Link: Decolonizing Yoga
Scandal contorts future of John Friend, Anusara Yoga (Washington Post, 28 March 2012)
At his best, when a crowd of hundreds of students extended their limbs before him or drew deep breaths with their eyes closed, John Friend could captivate minds and shape bodies. Students spoke of melting beneath his touch. In a gentle voice, he urged them to reach for something beyond the physical, something that extended past the poses they perfected on their yoga mats and embedded into their everyday lives. “It’s all yoga,” he would say.
He became a superstar, a jet-setting international celebrity of boundless ambition who had invented Anusara, a yoga style that combines rigorous physical poses with a philosophical framework, strict ethical standards and an emphasis on building a worldwide yoga community. He touched down in European and Asian capitals or headlined American yoga festivals trailed by an entourage and a traveling retail outlet. When class ended, the parties often began, “happenings” where his adoring fans drank beer and cocktails and listened to Friend read poetry as costumed performers roamed the room.
“Kind of a lovefest. Kind of a party,” April Ritchey, a California-based Anusara instructor, called it. “People really got addicted to being a part of this.” Friend achieved “kind of a new thing: yoga rock-stardom,” said Joe Miller, the owner of Willow Street Yoga in Takoma Park and Silver Spring, until recently the world’s largest Anusara-affiliated studio.
Friend’s empire — an international network that claims more than 1,500 teachers, including 25 in the Washington metro area, and 600,000 students — is in crisis now, teetering under the strain of a sex scandal that has split its most loyal practitioners and prompted an astounding venting of emotions, from rage and recriminations to compassion and sadness.
Like it or not, Western Yoga is a Textbook Example of Cultural Appropriation, by S.E. Smith (xojane.com, 8 July 2013)
Yoga furnishes a textbook example of lifting something from another tradition, branding it as “exotic,” diluting and twisting it, and then calling it our own.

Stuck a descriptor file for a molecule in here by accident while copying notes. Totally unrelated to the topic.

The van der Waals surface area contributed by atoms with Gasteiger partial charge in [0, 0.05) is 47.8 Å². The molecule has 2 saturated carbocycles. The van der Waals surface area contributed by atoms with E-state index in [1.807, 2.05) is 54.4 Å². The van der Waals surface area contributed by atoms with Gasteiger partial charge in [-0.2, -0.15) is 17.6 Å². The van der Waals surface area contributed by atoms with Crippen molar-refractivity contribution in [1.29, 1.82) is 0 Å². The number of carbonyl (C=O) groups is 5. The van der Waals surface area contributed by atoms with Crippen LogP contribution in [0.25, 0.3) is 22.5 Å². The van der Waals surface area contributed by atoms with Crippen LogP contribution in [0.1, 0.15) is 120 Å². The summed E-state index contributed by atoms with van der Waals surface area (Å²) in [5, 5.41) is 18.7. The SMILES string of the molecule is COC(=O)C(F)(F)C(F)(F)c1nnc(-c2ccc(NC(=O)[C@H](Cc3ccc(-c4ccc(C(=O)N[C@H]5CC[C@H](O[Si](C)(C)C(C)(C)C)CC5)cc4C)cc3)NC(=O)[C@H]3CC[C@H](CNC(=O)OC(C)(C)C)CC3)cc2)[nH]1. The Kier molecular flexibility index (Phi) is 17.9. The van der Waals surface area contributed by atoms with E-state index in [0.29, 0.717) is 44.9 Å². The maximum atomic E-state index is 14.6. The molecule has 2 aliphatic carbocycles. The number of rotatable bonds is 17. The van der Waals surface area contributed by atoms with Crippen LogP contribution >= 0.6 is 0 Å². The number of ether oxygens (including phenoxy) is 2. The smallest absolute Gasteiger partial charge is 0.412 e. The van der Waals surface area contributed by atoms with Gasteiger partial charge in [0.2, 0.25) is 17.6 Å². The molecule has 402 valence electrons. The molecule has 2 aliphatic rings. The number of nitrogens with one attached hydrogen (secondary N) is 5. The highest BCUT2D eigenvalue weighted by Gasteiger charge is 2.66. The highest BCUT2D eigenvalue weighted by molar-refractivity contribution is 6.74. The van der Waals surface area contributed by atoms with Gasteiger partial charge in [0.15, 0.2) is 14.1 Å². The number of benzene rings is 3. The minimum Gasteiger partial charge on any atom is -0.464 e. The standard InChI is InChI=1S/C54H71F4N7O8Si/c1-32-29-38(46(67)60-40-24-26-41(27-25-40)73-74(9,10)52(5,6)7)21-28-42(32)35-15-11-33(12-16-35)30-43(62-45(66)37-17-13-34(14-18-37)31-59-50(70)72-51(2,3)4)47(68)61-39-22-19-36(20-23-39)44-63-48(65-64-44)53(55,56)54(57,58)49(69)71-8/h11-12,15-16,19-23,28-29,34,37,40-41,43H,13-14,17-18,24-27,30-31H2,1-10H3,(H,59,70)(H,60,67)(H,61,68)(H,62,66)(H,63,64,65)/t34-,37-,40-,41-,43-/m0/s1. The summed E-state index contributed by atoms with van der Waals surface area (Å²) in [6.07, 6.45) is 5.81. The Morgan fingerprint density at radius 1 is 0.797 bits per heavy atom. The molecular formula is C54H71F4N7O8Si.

Why Your Yoga Class Is So White (The Alantic, 8 July 2014)
Thick, glossy copies of LA Yoga, Yoga Journal, and Yoga Magazine cover the rickety folding table in the lobby of Green Tree Yoga and Meditation. The magazines share tales from Malibu, Santa Monica, and Pasadena. Nearly every spread features a thin woman, usually in slim yoga pants and a tight tank, stretching her arms toward the sky or closing her eyes in meditation. Nearly all of these women are white.
But in South Los Angeles, where Green Tree opened last year, fewer than one percent of residents look like the people in those pictures. “You can look at all those journals and you'll not see one woman of color,” said Raja Michelle, herself a white woman, who founded the studio. “We associate yoga with being skinny, white, and even upper class.” “You go to classes and you’re the only black person, or there are very few,” said Robin Rollan, who practices yoga in New York and D.C. and runs the popular blog Black Yogis. “People who find my blog say, ‘I thought I was the only one.’”
The magazine images may seem like stereotypes, but they’re grounded in reality: About one in every 15 Americans practices yoga, according to a 2012 Yoga Journal study, and more than four-fifths of them are white.
Defiant Hobby Lobby Supporter Inadvertently Recreates Iconic Gaza Jihadist Image (Slate, 7 July 2014)
Holly Fisher is a right-wing online agitator who posted the photo on the left above last week after a similarly in-your-face image taken in front of a Hobby Lobby went viral. Her pose was soon compared to the image at right of Reem Riyashi, a mother of two from Gaza who killed four people and herself with a suicide bomb in 2004.
04 July 2014
Behind the Civil Rights Act: How it was made and what it means today (NPR, 2 July 2014)
It’s been 50 years since President Lyndon B. Johnson signed the Civil Rights Act. Since then, the country’s demographics have shifted, and the conversations about race and culture have continued. In this project, journalists, lawyers and civil rights activists explore the historic legislation— pulling the language out of history and telling us how it’s relevant today.
Buy a discount maid at Singapore's malls (Al Jazeera, 27 June 2014)
Go to the Bukit Timah Shopping Centre, a 1970s mall in central Singapore, and you will find five levels of brightly lit rooms and galleries called "Homekeeper" and "Budget Maid". Inside these rooms, dozens of women sit in a listless, artificial silence. They nod respectfully as you enter, and some watch closely as you speak to staff. You might take one home with you - for two years, or longer. The women, domestic workers, come from Indonesia, the Philippines, and Myanmar. They sit beneath garish signs and posters, testifying to their friendliness and industriousness, or advertising "super promo" rates and "special discounts".
Some "maid agencies", as they're known locally, display women at work. Along one aisle, domestic workers push each other around in wheelchairs, as though they're taking care of the elderly. In another gallery, a woman cradles a baby doll and pretends to change its diapers. Others stand in mock living rooms ironing the same shirt, or making the same bed - scenes enacted elsewhere in Singapore at malls like Katong Shopping Centre on Mountbatten Road.